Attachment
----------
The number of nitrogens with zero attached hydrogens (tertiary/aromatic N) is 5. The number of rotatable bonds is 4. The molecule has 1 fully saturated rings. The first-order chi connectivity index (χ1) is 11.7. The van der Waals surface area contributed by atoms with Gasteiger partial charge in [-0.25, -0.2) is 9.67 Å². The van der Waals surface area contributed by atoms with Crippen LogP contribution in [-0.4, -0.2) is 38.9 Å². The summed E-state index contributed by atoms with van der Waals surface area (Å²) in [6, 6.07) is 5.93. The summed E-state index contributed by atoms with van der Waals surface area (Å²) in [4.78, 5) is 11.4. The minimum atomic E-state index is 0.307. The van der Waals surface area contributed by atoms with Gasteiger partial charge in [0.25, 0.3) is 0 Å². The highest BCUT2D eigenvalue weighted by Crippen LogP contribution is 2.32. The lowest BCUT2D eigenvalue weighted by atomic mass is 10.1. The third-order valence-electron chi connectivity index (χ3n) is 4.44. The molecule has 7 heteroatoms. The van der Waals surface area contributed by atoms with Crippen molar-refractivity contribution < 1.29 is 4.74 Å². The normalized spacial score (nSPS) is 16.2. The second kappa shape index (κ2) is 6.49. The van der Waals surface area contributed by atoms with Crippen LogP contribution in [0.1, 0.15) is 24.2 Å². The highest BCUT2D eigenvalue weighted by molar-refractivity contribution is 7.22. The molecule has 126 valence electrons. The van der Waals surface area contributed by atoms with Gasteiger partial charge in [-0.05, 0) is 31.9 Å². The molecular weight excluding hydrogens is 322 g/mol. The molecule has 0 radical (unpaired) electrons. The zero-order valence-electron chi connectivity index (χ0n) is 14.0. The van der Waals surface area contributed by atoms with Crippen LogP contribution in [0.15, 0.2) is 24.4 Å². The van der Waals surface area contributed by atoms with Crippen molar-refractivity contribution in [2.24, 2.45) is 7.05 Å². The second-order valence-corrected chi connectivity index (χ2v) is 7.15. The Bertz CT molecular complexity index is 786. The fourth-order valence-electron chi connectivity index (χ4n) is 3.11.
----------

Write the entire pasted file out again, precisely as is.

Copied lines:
The number of nitrogens with zero attached hydrogens (tertiary/aromatic N) is 5. The number of rotatable bonds is 4. The molecule has 1 fully saturated rings. The first-order chi connectivity index (χ1) is 11.7. The van der Waals surface area contributed by atoms with Gasteiger partial charge in [-0.25, -0.2) is 9.67 Å². The van der Waals surface area contributed by atoms with Crippen LogP contribution in [-0.4, -0.2) is 38.9 Å². The summed E-state index contributed by atoms with van der Waals surface area (Å²) in [6, 6.07) is 5.93. The summed E-state index contributed by atoms with van der Waals surface area (Å²) in [4.78, 5) is 11.4. The minimum atomic E-state index is 0.307. The van der Waals surface area contributed by atoms with Gasteiger partial charge in [0.25, 0.3) is 0 Å². The highest BCUT2D eigenvalue weighted by Crippen LogP contribution is 2.32. The lowest BCUT2D eigenvalue weighted by atomic mass is 10.1. The third-order valence-electron chi connectivity index (χ3n) is 4.44. The molecule has 7 heteroatoms. The van der Waals surface area contributed by atoms with Crippen molar-refractivity contribution < 1.29 is 4.74 Å². The normalized spacial score (nSPS) is 16.2. The second kappa shape index (κ2) is 6.49. The van der Waals surface area contributed by atoms with Crippen LogP contribution in [0.1, 0.15) is 24.2 Å². The highest BCUT2D eigenvalue weighted by molar-refractivity contribution is 7.22. The molecule has 126 valence electrons. The van der Waals surface area contributed by atoms with Gasteiger partial charge in [-0.05, 0) is 31.9 Å². The molecular weight excluding hydrogens is 322 g/mol. The molecule has 0 radical (unpaired) electrons. The zero-order valence-electron chi connectivity index (χ0n) is 14.0. The van der Waals surface area contributed by atoms with Crippen LogP contribution in [0.15, 0.2) is 24.4 Å². The van der Waals surface area contributed by atoms with Crippen molar-refractivity contribution in [2.24, 2.45) is 7.05 Å². The second-order valence-corrected chi connectivity index (χ2v) is 7.15. The Bertz CT molecular complexity index is 786. The fourth-order valence-electron chi connectivity index (χ4n) is 3.11.